A. Lack of Access to Capital and Markets
The CIS seeks to carve channels of capital from investors to entrepreneurs (America’s most important source of job, income and wealth creation). According to Bain Capital’s 2012 report, A World Awash In Money, over $500B in liquid cash assets sit on the sidelines in the domestic private equity markets. Approximately $2.1 trillion in cash is held by non-financial U.S. corporations. The latter means opportunity to create stability, certainty and incentives for the financial marketplace to make risk-adjusted investments in entrepreneurs of color.
Investment capital has fueled the U.S. economy, particularly in California where small businesses are the engine of California’s economic performance, employing 52.8% of the state’s non-farm private workforce. Unfortunately for struggling minority and inner-city enterprises (accounting for one-third of the state’s 3.4 million small businesses), access to capital has perpetually been a day late and a dollar short, despite these entrepreneurs having advanced education, skill, experience, commitment and potential equivalent to their white counterparts. In 2014, California received 51.3 percent of the $48.3 billion (National Venture Capital Association) in venture capital invested in the U.S.; however, less than 1 percent of the total was invested in Black or Hispanic owned firms (CB Insights).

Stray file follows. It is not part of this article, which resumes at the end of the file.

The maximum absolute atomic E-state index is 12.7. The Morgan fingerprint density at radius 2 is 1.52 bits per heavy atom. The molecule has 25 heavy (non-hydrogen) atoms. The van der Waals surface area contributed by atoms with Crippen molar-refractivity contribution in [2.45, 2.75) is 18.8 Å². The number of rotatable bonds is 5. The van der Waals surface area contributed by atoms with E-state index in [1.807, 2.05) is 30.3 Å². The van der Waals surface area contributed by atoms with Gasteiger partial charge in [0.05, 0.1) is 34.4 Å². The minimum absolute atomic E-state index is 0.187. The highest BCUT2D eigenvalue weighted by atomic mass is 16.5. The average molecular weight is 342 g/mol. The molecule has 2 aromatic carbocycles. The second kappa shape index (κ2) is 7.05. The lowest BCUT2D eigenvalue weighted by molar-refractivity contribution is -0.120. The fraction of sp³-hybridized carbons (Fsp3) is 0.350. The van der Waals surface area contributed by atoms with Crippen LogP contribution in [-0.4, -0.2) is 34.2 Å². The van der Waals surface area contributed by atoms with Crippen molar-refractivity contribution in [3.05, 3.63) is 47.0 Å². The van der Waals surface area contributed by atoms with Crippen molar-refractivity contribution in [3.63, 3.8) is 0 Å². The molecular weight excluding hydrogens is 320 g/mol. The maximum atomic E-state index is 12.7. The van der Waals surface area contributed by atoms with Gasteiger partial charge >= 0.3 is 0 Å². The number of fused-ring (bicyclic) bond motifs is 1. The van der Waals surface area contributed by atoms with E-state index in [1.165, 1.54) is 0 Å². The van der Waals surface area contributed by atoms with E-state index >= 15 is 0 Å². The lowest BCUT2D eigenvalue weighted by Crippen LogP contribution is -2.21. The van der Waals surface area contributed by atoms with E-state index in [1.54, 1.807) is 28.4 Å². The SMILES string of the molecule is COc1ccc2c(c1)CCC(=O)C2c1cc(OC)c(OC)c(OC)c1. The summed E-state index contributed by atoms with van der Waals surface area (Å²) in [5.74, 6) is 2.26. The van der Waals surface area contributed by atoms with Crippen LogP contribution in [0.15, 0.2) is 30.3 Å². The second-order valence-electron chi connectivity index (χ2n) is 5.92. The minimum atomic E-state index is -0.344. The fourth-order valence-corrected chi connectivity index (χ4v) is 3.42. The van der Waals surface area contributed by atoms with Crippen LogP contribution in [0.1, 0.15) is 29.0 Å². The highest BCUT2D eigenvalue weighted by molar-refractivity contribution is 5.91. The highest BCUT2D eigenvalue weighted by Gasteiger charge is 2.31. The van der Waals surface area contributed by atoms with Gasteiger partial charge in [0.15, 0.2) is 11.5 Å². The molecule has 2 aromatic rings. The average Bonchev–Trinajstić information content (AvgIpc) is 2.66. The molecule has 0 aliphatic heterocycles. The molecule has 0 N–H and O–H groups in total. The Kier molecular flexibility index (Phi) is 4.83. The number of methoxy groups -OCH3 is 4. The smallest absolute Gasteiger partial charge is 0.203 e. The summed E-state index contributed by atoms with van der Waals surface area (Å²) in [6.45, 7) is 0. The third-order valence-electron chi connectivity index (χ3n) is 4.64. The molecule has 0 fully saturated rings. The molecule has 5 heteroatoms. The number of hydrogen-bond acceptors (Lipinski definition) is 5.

In a look at disparity in California-specific earnings, 2010 Dunn and Bradstreet Minority Business Data featured a survey of 10,787 high performing operations, which included only minority firms (Asian, Black, Hispanic, Native American, Other) with $500,000 or more in annual revenue, and good to excellent credit history and rating. Over half of those California companies (5,216) were Asian-owned. Forty-three percent (4,258) were Hispanic-owned, and only 3 percent (327) of those high performing minority businesses found and surveyed were Black-owned. The D&B data revealed an average sales volume (ASV) of $3,478,925 for all surveyed companies, while the ASV for Black-owned companies topped at $3,707,778.
A wide body of research (conducted by the Kauffman Foundation, Milken Institute and US Department of Commerce et al) conclude that the high rate of minority business growth is constrained by a chronic lack of debt and equity capital. Profiles of special venture funds found that investments in these enterprises resulted in healthy returns equal to, if not slightly higher than, traditional investments by mainstream venture capitalists. In response to a California Urban Partnership survey, 20 top VC funds in the state revealed an absence of focus, knowledge and relationships needed to tap urban area opportunities like South Los Angeles, for example, where the aggregate income is estimated at more than $13 billion.
Even though the start-up and sales rates of California’s entrepreneurs of color have reached unparalleled heights, their proportion does not yet fully reflect the growing size and importance of people of color in the state — who now account for 58 percent of the population.